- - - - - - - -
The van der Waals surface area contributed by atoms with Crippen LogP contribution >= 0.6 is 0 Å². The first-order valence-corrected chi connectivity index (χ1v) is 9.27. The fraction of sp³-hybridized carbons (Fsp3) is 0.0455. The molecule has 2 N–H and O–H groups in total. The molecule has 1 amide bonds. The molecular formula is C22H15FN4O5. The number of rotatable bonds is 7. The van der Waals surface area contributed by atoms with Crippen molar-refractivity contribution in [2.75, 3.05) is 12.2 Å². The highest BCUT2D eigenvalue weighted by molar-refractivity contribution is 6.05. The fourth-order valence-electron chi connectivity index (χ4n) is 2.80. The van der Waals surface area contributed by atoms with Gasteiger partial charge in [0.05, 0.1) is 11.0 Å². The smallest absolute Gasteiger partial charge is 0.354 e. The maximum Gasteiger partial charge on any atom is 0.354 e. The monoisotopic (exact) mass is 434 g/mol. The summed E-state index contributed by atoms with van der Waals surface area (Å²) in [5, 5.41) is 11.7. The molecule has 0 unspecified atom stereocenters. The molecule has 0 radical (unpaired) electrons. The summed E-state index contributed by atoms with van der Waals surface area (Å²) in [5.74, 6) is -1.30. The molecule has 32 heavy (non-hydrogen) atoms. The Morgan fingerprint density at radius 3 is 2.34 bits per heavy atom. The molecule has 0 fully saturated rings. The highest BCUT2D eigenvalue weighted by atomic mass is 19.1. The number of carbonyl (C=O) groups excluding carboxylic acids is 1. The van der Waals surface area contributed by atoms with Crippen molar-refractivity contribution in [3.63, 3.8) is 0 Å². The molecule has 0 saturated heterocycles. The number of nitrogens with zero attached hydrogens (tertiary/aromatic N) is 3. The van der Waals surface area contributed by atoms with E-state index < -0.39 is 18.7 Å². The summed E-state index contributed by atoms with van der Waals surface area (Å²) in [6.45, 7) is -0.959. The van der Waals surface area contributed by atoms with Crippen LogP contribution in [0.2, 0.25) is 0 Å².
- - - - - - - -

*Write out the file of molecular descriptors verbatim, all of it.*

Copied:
The van der Waals surface area contributed by atoms with Crippen LogP contribution >= 0.6 is 0 Å². The first-order valence-corrected chi connectivity index (χ1v) is 9.27. The fraction of sp³-hybridized carbons (Fsp3) is 0.0455. The molecule has 2 N–H and O–H groups in total. The molecule has 1 amide bonds. The molecular formula is C22H15FN4O5. The number of rotatable bonds is 7. The van der Waals surface area contributed by atoms with Crippen molar-refractivity contribution in [2.75, 3.05) is 12.2 Å². The highest BCUT2D eigenvalue weighted by molar-refractivity contribution is 6.05. The fourth-order valence-electron chi connectivity index (χ4n) is 2.80. The van der Waals surface area contributed by atoms with Gasteiger partial charge in [0.05, 0.1) is 11.0 Å². The smallest absolute Gasteiger partial charge is 0.354 e. The maximum Gasteiger partial charge on any atom is 0.354 e. The monoisotopic (exact) mass is 434 g/mol. The summed E-state index contributed by atoms with van der Waals surface area (Å²) in [5, 5.41) is 11.7. The molecule has 0 unspecified atom stereocenters. The molecule has 0 radical (unpaired) electrons. The summed E-state index contributed by atoms with van der Waals surface area (Å²) in [5.74, 6) is -1.30. The molecule has 32 heavy (non-hydrogen) atoms. The Morgan fingerprint density at radius 3 is 2.34 bits per heavy atom. The molecule has 0 fully saturated rings. The highest BCUT2D eigenvalue weighted by atomic mass is 19.1. The number of carbonyl (C=O) groups excluding carboxylic acids is 1. The van der Waals surface area contributed by atoms with Crippen molar-refractivity contribution in [3.63, 3.8) is 0 Å². The molecule has 0 saturated heterocycles. The number of nitrogens with zero attached hydrogens (tertiary/aromatic N) is 3. The van der Waals surface area contributed by atoms with E-state index < -0.39 is 18.7 Å². The summed E-state index contributed by atoms with van der Waals surface area (Å²) in [6.45, 7) is -0.959. The van der Waals surface area contributed by atoms with Crippen LogP contribution in [0.2, 0.25) is 0 Å².